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Latent Tuberculosis screening using interferon-gamma release assays in an Australian HIV-infected cohort: is routine testing worthwhile?

Doyle JS, Bissessor M, Denholm JT, Ryan N, Fairley CK, Leslie DE

  • Journal Journal of acquired immune deficiency syndromes (1999)

  • Published 02 Jun 2014

  • Volume 66

  • ISSUE 1

  • Pagination 48-54

  • DOI 10.1097/QAI.0000000000000109


There are limited data from high-income countries on the performance of interferon-gamma release assays in screening for latent tuberculosis infection (LTBI). We analyzed the routine application of the Quantiferon-TB Gold (QFT-G) assay to detect and predict latent and active TB among HIV-infected patients in Australia.

A retrospective cohort study included all HIV-infected patients attending the Melbourne Sexual Health Service between March 2003 and February 2011 who were screened for LTBI using QFT-G. Clinical data were analyzed in multivariable models to determine predictors for QFT-G positivity using logistic regression and active TB development using Cox proportional hazards.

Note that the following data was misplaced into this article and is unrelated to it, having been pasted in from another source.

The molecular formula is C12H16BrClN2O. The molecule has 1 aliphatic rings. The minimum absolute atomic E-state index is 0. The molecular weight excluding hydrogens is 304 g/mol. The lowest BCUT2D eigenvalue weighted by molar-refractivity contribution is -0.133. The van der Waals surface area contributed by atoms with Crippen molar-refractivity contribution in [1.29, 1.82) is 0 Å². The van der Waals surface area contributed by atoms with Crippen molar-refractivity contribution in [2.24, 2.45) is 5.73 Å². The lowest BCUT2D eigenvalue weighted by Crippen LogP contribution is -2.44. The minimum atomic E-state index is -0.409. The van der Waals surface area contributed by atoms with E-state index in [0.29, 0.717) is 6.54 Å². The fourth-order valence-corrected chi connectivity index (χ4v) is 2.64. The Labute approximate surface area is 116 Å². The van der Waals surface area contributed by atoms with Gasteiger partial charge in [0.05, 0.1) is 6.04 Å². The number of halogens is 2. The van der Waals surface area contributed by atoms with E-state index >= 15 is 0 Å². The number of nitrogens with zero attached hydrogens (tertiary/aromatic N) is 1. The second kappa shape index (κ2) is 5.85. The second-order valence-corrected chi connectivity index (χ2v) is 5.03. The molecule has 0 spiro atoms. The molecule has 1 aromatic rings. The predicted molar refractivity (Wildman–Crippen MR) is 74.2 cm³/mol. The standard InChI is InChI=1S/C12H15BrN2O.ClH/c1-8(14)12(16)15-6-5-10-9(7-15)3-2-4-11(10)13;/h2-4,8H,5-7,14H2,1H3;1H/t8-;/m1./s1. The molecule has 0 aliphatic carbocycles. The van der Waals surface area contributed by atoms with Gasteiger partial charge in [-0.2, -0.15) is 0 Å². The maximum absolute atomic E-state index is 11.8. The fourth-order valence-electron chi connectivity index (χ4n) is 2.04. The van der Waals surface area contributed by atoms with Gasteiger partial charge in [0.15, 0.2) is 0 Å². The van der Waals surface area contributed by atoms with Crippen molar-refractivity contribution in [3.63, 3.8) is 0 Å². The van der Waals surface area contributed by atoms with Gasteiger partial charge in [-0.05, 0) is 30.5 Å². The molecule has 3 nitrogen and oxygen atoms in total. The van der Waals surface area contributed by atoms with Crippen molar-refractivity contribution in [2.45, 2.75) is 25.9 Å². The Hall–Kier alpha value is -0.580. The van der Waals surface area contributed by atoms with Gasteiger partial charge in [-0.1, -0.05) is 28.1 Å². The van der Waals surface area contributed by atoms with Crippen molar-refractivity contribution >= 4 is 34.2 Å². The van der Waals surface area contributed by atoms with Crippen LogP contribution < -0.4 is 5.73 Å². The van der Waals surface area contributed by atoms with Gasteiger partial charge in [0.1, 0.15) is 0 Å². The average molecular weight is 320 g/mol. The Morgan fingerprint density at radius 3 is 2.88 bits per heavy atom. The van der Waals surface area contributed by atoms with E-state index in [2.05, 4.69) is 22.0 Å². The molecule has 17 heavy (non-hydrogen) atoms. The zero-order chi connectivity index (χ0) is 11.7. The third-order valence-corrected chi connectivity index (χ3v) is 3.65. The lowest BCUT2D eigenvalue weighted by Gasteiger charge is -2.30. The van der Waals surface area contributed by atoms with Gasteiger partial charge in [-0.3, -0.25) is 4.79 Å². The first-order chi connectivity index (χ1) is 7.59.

Nine hundred seventeen HIV-infected patients had ≥1 QFT-G performed, of whom 884 (96.4%) were negative, 29 (3.2%) positive, and 4 (0.4%) indeterminate. The mean age was 40.9 years and 88% were male, with median follow-up of 26.4 (interquartile range 15.4-30.7) months. Five hundred fifty (63%) were Australian born, whereas 198 (23%) were born in Asia or Africa. QFT-G was positive in 2.0% of Australian-born, 5.3% of overseas-born [odds ratio: 2.6, 95% confidence interval (CI): 1.2 to 5.6, P = 0.017], and 12.7% of African-born patients (odds ratio 7.1, 95% CI: 2.9 to 17.3, P < 0.001). Two cases of culture-positive TB occurred after QFT-G screening in 3.4% of QFT-G-positive and 0.1% of QFT-G-negative patients (adjusted hazard ratio: 42.4, 95% CI: 2.2 to 827, P = 0.013), a rate of 111 (95% CI: 27.8 to 445) per 100,000 person-years.

In this context, QFT-G has a high negative predictive (99.9%) value with few indeterminate results. A risk stratification approach to LTBI screening, where HIV-infected patients with epidemiological risk factors for TB infection undergo QFT-G testing, might be clinically appropriate and potentially cost effective in similar settings.